Anya Gallaccio (b. 1963, Paisley, Scotland) studied at Kingston Polytechnic, London and Goldsmiths College of University of London. Recognized internationally for her work with natural materials to create site-specific installations, Gallaccio has consistently impacted notions of traditional sculpture. She engages organic substances such as trees, grass, flowers, fruit, and ice, enhancing their pure essence through sculptural form. Gallaccio’s sculptures are not created to capture one moment, instead she invites the viewer to witness the fluidity and impermanence of nature. The delicate and illusory appearance of her work encourages us to embrace the state and process of entropy, as the outcome of Gallaccio’s sculptures remains unforeseen, often even to the artist herself. She suggests true preservation only really occurs in our memory. Her work offers all the various stages of existence by emulating the renewal and degeneration of life. Yet, we are not meant to reminisce, but rather see beginnings and endings fuse together into a cycle that is forever changing and becoming.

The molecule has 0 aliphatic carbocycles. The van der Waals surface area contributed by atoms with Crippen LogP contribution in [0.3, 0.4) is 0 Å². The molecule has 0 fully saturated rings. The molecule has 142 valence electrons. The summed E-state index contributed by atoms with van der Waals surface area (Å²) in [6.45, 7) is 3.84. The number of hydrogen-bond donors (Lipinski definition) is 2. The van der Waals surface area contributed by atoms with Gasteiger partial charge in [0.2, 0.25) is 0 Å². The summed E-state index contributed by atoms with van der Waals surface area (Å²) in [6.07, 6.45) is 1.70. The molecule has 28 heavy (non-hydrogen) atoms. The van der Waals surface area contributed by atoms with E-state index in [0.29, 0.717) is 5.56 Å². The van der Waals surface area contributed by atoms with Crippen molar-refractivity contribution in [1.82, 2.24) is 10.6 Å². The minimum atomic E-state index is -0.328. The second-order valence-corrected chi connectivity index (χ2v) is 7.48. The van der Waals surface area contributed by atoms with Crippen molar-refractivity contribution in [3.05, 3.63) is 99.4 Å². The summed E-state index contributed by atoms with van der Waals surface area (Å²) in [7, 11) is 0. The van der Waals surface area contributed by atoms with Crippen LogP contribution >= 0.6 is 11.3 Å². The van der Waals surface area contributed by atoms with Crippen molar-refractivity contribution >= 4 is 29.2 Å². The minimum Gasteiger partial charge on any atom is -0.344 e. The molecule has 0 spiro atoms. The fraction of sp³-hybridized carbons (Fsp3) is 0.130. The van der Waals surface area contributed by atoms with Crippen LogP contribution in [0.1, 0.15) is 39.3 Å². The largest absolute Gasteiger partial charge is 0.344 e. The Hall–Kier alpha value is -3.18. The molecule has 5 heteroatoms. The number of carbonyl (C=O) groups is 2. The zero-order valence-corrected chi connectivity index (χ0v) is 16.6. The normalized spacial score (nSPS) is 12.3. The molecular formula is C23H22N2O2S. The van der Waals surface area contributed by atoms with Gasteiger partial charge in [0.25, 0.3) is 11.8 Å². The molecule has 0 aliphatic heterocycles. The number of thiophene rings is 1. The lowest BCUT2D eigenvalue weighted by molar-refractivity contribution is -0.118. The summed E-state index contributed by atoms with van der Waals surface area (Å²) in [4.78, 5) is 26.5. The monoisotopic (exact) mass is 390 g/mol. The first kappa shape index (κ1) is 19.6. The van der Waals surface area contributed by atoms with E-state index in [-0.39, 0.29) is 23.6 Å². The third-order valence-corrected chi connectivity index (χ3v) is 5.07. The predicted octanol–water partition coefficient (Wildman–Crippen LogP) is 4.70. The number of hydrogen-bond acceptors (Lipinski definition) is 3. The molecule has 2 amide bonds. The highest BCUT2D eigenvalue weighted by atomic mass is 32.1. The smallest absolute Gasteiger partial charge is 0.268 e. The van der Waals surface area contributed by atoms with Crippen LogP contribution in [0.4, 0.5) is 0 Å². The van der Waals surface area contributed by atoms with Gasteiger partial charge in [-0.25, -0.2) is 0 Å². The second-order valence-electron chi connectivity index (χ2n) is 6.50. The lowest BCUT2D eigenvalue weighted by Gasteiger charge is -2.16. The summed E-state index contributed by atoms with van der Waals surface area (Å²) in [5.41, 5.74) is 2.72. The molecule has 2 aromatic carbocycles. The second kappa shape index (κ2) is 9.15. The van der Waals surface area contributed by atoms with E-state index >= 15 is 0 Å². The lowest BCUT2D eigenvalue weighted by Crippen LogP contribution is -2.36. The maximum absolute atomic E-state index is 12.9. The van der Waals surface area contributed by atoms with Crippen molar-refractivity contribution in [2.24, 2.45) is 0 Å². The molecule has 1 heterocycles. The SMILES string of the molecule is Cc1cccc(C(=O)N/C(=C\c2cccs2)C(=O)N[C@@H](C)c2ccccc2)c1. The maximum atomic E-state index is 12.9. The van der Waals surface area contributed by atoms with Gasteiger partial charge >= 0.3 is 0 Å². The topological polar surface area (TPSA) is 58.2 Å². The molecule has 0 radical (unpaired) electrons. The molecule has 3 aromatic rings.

Gallaccio’s work has been the subject of international solo exhibitions including Lindisfarne Castle, Holy Island, Northumberland, UK (2018); Museum of Contemporary Art, San Diego, CA (2015); Artpace, San Antonio, TX (2013); Jupiter Artland, Edinburgh, Scotland (2012); Camden Arts Center, London, UK (2008); Sculpture Center, Queens, NY (2006); Palazzo delle Papesse Centro Arte Contemporanea, Siena, Italy (2005); Tate London, UK (2003); Tate Britain, London, UK (2002); Serpentine Gallery Lawn, London, UK (1997); and the ICA London, UK (1992). Her work is represented in the permanent collections of numerous international institutions including Arts Council of England, London, UK; British Council Collection, London, UK; Museum of Contemporary Art, Sydney, Australia; Paisley Museum and Art Galleries, Paisley, Scotland; Seattle Art Museum, Seattle, WA; South London Gallery, London, UK; Tate Britain, London, UK; and the Victoria and Albert Museum, London, UK, among many others. In 2003 she was nominated for the Turner Prize of the Tate Britain, London, UK. She is a professor in the Department of Visual Arts at the University of California, San Diego, CA